Tuesday, April 22

Valencay (Loire Valley, France)

Served with red beet jam

They say: "Shaped like a pyramid and covered in blue-gray mold, Valencay has a very distinctive appearance. Legend has it that it was originally a complete pyramid, with a point at the top. This was lopped off by an angry Napoleon when he stopped by the castle of Valencay. He had just been defeated by the Egyptians, and the stately pyramids aroused his rage. The mold is caused by a generous coating of salted charcoal ash, an excellent preservative for goat cheeses. Valencay is the first region in France to achieve AOC status for both wine and cheese."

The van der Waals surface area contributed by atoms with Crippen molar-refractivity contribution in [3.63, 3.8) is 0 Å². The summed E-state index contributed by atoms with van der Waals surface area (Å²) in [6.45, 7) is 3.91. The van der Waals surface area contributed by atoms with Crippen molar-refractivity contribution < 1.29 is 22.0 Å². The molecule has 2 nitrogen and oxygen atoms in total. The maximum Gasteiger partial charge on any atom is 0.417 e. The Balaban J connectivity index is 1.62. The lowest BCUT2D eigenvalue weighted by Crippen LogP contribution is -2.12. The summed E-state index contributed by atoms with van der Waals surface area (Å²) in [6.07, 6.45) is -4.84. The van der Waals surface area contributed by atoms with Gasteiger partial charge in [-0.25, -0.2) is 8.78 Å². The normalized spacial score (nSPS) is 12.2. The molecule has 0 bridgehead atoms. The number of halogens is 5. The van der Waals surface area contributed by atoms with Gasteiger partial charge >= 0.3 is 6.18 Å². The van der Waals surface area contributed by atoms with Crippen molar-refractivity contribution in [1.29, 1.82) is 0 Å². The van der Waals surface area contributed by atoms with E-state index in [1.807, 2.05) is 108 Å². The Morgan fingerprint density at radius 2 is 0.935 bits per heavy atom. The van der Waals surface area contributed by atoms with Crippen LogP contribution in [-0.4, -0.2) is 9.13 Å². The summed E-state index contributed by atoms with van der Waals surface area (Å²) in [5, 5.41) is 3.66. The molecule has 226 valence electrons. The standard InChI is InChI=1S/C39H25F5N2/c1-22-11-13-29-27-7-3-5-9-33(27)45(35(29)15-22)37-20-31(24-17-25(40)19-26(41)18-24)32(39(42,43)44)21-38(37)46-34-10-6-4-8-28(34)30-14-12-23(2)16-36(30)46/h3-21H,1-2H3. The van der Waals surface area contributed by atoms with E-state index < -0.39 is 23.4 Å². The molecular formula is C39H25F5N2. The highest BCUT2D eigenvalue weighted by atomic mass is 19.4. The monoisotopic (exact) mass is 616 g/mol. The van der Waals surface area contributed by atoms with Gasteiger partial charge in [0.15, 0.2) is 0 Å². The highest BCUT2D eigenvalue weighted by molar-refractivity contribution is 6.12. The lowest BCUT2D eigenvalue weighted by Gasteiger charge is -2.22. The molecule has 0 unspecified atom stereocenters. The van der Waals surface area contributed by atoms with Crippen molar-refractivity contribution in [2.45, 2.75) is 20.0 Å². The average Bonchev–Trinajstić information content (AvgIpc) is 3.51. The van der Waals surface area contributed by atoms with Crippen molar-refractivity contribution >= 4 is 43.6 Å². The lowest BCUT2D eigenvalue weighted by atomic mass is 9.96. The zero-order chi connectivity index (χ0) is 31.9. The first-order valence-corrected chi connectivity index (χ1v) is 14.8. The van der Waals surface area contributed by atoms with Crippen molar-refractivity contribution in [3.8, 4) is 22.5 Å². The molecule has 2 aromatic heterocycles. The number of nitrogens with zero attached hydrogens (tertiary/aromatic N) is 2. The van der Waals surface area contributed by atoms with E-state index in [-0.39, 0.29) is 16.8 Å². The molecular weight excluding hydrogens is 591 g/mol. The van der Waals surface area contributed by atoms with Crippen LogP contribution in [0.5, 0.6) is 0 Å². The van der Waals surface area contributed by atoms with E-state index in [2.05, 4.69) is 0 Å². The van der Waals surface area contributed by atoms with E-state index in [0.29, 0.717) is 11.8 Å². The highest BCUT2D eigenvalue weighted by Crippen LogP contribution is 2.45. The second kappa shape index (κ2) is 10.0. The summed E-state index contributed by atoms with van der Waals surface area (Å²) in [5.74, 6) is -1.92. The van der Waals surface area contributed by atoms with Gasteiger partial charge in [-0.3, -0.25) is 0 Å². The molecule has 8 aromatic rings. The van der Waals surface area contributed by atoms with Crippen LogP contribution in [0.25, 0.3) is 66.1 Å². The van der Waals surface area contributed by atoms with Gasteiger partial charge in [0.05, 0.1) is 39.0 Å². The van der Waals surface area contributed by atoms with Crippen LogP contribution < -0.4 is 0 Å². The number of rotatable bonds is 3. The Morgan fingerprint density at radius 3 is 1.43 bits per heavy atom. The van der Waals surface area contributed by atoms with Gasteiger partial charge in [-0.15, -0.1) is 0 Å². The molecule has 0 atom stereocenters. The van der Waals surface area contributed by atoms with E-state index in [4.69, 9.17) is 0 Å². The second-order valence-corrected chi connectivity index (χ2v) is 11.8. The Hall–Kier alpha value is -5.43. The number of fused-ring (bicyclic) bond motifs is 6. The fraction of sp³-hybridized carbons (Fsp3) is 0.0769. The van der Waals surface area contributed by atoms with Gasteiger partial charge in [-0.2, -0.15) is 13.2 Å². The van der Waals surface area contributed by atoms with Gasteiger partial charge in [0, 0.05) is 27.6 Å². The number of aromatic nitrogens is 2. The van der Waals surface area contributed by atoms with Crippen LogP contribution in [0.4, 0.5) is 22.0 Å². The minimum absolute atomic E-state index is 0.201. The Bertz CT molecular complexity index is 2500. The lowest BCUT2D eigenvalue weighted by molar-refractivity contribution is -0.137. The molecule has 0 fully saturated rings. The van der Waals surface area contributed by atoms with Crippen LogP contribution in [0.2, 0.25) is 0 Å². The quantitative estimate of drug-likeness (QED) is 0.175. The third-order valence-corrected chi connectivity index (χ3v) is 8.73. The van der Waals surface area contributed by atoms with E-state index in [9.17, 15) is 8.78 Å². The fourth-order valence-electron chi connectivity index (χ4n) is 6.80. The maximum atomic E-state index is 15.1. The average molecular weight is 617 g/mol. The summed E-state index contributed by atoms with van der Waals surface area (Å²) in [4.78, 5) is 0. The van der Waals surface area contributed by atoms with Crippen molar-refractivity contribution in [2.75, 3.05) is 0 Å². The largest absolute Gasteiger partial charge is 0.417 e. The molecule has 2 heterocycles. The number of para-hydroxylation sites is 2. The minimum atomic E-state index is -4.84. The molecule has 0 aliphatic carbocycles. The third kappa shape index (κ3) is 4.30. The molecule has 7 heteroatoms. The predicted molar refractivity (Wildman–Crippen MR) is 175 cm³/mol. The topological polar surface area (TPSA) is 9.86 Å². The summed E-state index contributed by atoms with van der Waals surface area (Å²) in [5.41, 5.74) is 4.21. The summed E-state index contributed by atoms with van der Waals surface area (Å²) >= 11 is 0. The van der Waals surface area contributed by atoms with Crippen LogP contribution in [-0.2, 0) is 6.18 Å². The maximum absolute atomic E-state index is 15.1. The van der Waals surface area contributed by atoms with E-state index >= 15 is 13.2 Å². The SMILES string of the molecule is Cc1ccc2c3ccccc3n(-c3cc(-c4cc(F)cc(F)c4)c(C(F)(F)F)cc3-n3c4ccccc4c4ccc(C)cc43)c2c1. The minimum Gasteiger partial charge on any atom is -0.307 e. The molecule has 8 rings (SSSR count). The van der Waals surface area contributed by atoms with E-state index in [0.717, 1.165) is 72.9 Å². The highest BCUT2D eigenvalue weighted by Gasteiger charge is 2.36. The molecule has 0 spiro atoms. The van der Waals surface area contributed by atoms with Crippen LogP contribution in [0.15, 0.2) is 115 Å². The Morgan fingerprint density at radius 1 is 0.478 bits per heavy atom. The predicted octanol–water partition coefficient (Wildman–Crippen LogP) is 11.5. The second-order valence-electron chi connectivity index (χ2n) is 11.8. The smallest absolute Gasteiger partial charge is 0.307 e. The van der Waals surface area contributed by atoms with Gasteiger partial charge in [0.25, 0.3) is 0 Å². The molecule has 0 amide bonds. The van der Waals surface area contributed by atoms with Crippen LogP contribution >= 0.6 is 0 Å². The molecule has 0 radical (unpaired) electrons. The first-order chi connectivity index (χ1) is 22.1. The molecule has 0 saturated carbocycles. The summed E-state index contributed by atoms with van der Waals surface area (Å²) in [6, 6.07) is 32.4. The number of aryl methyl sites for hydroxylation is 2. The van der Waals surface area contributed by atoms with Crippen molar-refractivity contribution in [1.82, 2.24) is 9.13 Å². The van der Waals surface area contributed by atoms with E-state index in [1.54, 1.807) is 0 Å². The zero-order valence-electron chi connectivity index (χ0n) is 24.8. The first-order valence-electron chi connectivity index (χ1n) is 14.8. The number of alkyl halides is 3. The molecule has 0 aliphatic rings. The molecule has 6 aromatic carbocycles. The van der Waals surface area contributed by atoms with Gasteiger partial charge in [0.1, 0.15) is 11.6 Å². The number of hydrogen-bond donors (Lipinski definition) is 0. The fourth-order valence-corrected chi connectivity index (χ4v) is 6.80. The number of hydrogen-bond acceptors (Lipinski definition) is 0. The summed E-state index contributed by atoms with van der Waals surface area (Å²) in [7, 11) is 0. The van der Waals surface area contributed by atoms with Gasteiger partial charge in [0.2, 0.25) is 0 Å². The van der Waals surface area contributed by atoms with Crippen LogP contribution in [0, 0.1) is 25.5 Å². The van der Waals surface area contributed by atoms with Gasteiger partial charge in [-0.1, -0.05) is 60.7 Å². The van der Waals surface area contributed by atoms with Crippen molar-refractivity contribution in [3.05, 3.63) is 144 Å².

Cmoore says: All the classic qualities of a Loire goat's milk cheese -- lactic, grassy, slightly lemony -- with a creamy, mouth-coating consistency and pleasantly peppery finish. Between the fresh, young scent and subtly biting arugula-reminiscent finish, this is an ideal spring cheese. I bet it would be great with a plate of lightly dressed greens and a very fresh baguette.

Suggested pairings: The Loire is known for their Sauvignon Blanc as well as their goat cheeses, and not coincidentally the two make a lovely union. Other zippy, slightly minerally whites like a Bordeux Blanc or an Austrian Gruner Veltliner would also accentuate this cheese in all the right ways. If you want to go beer try something light but hoppy, like a pilsner, a gentle IPA, or a saison.

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